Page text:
Pike, Betsy

Also known as: Mrs Pike

Collection date: Jan 1906

Area: Somerset - Langport surrounds


Mrs Betsy Pike of Somerton (1832-1917): age 74, 26 songs: first visit on 5th Jan 1906: Elizabeth (Betsy) Culliford was born 10/2/1832 and baptised on 10/12/1833 at Somerton church, daughter of Charles Culliford, agricultural labourer & wife Mary Ann. In 1851 census Betsy was ‘at home aged 18, a glover’. She had an illegitimate daughter Ellen, born Sept 1856 but not baptised till age 9 at Somerton 30/12/1865 (no father given). Betsy, aged 27, was still living with her parents in 1861 census, working as a glover.

In October qr 1863, aged 31, she married widower James Pike (ref Langport 5c 805). James was 51 and brought 3 children to the marriage – Frances, William and Laura Elizabeth. The two daughters had disappeared off to London by 1881 but William stayed on in Somerton. James and Betsy Pike then had 3 children together and were living in Acre Lane, Somerton in 1871. Betsy’s daughter Ellen was working in a local factory, aged 14. By 1881 Betsy had been widowed and was a charwoman, aged 49 with three young daughters – Sarah 17 and Mary J 15, both working in the collar factory, while Alice was 11 and still at school. Betsy’s oldest daughter Ellen (Culliford) had meanwhile married William Snow, a gas engine driver at the collar factory (m 5/2/1878). In 1891 Betsy was 49, charwoman with daughter Sarah, 26 still at home with her. In 1901 (RG13/2287 f38 p4) Betsy was still in Acre Lane, aged 68, a laundress, living with Florence Pike, 18, daughter of her stepson William Pike. Florence married in 1910 and Betsy is shown living on her own aged 78 in the 1911 census. She was buried in Somerton cemetery 15/12/1917 (DB Box 6 f14).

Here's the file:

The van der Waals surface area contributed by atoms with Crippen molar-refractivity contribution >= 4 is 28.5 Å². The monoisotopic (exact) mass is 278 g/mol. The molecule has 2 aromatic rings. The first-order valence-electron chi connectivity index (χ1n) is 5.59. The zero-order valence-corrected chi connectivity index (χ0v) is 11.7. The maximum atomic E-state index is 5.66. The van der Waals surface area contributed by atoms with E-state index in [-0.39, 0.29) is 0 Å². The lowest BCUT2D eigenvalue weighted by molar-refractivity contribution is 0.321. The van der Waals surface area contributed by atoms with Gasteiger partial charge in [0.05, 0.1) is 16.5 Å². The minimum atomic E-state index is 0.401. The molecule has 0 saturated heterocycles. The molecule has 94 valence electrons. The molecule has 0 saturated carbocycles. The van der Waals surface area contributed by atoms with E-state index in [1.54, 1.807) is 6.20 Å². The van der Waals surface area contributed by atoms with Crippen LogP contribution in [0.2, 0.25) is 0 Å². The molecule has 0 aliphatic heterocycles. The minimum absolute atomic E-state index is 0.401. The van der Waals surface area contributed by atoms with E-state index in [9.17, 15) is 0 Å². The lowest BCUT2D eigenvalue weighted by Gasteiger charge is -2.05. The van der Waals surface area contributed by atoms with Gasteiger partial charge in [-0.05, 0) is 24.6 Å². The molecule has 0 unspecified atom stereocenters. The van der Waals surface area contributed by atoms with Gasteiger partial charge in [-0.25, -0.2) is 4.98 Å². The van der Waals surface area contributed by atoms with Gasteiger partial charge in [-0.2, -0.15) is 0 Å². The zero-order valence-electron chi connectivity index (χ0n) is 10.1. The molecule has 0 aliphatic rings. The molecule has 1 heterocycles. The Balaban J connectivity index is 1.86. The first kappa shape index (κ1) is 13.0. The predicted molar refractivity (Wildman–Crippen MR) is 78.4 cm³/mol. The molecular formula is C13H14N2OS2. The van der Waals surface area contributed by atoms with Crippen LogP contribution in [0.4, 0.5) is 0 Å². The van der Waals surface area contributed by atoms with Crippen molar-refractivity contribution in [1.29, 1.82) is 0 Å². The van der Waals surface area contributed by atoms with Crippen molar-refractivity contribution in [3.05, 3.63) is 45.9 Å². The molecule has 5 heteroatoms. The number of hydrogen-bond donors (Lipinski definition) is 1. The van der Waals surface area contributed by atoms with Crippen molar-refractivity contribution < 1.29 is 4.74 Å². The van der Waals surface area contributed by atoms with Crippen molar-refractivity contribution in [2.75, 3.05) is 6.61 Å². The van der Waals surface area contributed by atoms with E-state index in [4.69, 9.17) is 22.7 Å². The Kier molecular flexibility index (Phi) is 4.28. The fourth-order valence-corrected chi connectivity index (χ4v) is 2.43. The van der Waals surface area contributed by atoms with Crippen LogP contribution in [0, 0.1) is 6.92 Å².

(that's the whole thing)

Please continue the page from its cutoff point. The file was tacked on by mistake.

Betsy looks a formidable woman in Sharp’s photo of her. She certainly had a hard life and two of her children died young. Various stories exist of her resourcefulness. In his field notebook (Words) Sharp wrote that Betsy Pike had said she was ‘a teetotaller but I drink cider, for cider don’t count’ (FNW 1906/2 p3). Two of her songs were selected in Folk Songs from Somerset vol3 – ‘A Farmer’s son so sweet’ and ‘Bold Fisherman’. Sharp visited Betsy 3 times personally to obtain 9 songs and also received 17 songs through her daughter Ellen (Snow) and her granddaughter Alice (Snow).